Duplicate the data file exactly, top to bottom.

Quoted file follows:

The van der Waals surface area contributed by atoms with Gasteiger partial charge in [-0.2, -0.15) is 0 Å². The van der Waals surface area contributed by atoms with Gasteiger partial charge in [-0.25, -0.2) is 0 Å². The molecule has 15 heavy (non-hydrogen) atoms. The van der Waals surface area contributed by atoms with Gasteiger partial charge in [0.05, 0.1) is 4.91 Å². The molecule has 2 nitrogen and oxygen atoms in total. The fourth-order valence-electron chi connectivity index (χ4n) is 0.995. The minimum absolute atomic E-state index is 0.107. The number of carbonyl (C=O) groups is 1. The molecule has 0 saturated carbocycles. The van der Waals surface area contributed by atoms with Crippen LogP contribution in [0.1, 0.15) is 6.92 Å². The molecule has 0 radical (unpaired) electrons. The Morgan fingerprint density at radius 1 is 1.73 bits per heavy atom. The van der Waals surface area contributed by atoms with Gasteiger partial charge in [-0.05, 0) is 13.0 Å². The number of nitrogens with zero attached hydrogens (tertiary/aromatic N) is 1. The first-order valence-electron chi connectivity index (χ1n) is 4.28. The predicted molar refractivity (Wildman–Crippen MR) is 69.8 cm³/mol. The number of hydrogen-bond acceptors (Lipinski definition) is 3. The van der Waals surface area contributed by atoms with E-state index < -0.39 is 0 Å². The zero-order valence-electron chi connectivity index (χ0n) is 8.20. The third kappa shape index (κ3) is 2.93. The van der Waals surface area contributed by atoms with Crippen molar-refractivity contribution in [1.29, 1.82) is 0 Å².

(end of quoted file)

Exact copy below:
The van der Waals surface area contributed by atoms with Gasteiger partial charge in [-0.2, -0.15) is 0 Å². The van der Waals surface area contributed by atoms with Gasteiger partial charge in [-0.25, -0.2) is 0 Å². The molecule has 15 heavy (non-hydrogen) atoms. The van der Waals surface area contributed by atoms with Gasteiger partial charge in [0.05, 0.1) is 4.91 Å². The molecule has 2 nitrogen and oxygen atoms in total. The fourth-order valence-electron chi connectivity index (χ4n) is 0.995. The minimum absolute atomic E-state index is 0.107. The number of carbonyl (C=O) groups is 1. The molecule has 0 saturated carbocycles. The van der Waals surface area contributed by atoms with Crippen LogP contribution in [0.1, 0.15) is 6.92 Å². The molecule has 0 radical (unpaired) electrons. The Morgan fingerprint density at radius 1 is 1.73 bits per heavy atom. The van der Waals surface area contributed by atoms with Gasteiger partial charge in [-0.05, 0) is 13.0 Å². The number of nitrogens with zero attached hydrogens (tertiary/aromatic N) is 1. The first-order valence-electron chi connectivity index (χ1n) is 4.28. The predicted molar refractivity (Wildman–Crippen MR) is 69.8 cm³/mol. The number of hydrogen-bond acceptors (Lipinski definition) is 3. The van der Waals surface area contributed by atoms with E-state index < -0.39 is 0 Å². The zero-order valence-electron chi connectivity index (χ0n) is 8.20. The third kappa shape index (κ3) is 2.93. The van der Waals surface area contributed by atoms with Crippen molar-refractivity contribution in [1.29, 1.82) is 0 Å².